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    1. I LOVE dried hydrangea blooms! I have also seen them painted in that way for Christmas and I think I it is a lovely idea.
      These dahlias that we saw in the English gardens looked like something that should have been for sale at a florist's! They were just perfect!
      Yes, I have read that the soil is what makes the color of the hydrangeas...we must have the opposite kind of soil in Georgia!

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  13. Just beautiful!
    That looks like alyssum, but it's much taller than the ones I grow.

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    1. I am with you, I thought it looked like it, but it was so tall! The alyssum seems to be much lower growing, maybe it is just the kind that we have here, heck, I don't know! :-)

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  14. Beautiful gardens one and all. Such beauty can't but help lift one's spirits and brighten the day.

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  15. Your lovely pictures remind me of a song I first heard sung by Jimmie Rodgers:
    How many kinds of sweet flowers grow
    In an English country garden?
    We'll tell you now of some that we know
    Those we miss you'll surely pardon
    Daffodils, heart's ease and flox
    Meadowsweet and lady smocks
    Gentian, lupine and tall hollihocks
    Roses, foxgloves, snowdrops, blue forget-me-nots
    In an English country garden

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    1. Oh I know this song! I have it somewhere on one of my posts! I do love an English garden, I truly do!

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  16. How nice that the weather cooperated and the flowers bloomed! Gardens full of flowers always look like the earth smiling to me.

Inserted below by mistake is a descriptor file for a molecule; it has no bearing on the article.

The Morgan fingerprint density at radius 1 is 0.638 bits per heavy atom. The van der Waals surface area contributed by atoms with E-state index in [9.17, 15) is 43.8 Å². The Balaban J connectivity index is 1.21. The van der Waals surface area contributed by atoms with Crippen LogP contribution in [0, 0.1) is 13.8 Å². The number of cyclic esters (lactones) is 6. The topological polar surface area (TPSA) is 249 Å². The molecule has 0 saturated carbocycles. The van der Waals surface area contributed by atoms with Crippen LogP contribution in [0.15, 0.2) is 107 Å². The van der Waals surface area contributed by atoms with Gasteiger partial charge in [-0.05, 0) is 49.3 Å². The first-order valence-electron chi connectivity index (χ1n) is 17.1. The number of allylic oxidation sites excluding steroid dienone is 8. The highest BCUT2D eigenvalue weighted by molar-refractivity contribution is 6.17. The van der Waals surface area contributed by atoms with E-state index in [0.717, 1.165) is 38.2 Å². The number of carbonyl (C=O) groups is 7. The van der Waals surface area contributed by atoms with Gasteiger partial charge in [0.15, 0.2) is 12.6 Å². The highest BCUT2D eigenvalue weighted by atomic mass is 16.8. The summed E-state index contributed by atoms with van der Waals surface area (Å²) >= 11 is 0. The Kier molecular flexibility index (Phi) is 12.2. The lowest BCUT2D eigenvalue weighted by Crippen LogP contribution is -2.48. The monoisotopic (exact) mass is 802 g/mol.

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    1. Like the earth smiling to me...I like that!

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  17. Love these photos. They make me homesick. The reason for the colour of the hydrangeas is the soil. Alkaline soil makes them colour and acid soil makes them the other. I can never remember which is responsible for pink blooms and which for blue blooms, but a gardening book could probably tell you.

    As one of your readers pointed out, the white flowers are alyssum. It's an annual and you can buy packets of seed and sprinkle them in your garden. Many times though, they self-seed and come back year after year. I have a raised bed by my family room French doors, and the alyssum comes back year after year, to bloom in a frothy white cloud. They're quite easy to grow and don't require any special treatment, so next spring, you should go for it! xoxox

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    1. Ha! I love the idea of just sprinkling seeds in my garden! We have rock like red Georgia clay and you have to improve soil before you can put seeds in the ground! We do better in pots, that way...not as much soil and then, we can move the pots around! I will remember alyssum though and if we have some next year, I will think of you! xx